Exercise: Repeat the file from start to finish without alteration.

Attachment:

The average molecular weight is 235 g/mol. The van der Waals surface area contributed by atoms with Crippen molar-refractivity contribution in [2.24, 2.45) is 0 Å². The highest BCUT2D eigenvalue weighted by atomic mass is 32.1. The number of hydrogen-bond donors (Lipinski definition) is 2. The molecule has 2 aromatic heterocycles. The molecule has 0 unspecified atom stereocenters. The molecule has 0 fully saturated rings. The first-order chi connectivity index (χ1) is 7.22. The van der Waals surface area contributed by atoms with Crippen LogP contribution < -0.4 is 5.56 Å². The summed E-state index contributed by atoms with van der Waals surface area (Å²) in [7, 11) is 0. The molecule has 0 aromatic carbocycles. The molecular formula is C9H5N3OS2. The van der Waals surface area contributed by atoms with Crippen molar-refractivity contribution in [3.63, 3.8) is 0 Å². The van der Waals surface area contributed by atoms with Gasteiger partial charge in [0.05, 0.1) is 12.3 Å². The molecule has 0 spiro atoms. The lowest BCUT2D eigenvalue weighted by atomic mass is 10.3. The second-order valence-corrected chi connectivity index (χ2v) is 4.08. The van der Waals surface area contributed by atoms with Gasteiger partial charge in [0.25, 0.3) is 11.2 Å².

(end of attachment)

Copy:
The average molecular weight is 235 g/mol. The van der Waals surface area contributed by atoms with Crippen molar-refractivity contribution in [2.24, 2.45) is 0 Å². The highest BCUT2D eigenvalue weighted by atomic mass is 32.1. The number of hydrogen-bond donors (Lipinski definition) is 2. The molecule has 2 aromatic heterocycles. The molecule has 0 unspecified atom stereocenters. The molecule has 0 fully saturated rings. The first-order chi connectivity index (χ1) is 7.22. The van der Waals surface area contributed by atoms with Crippen LogP contribution < -0.4 is 5.56 Å². The summed E-state index contributed by atoms with van der Waals surface area (Å²) in [7, 11) is 0. The molecule has 0 aromatic carbocycles. The molecular formula is C9H5N3OS2. The van der Waals surface area contributed by atoms with Crippen molar-refractivity contribution in [3.63, 3.8) is 0 Å². The van der Waals surface area contributed by atoms with Gasteiger partial charge in [0.05, 0.1) is 12.3 Å². The molecule has 0 spiro atoms. The lowest BCUT2D eigenvalue weighted by atomic mass is 10.3. The second-order valence-corrected chi connectivity index (χ2v) is 4.08. The van der Waals surface area contributed by atoms with Gasteiger partial charge in [0.25, 0.3) is 11.2 Å².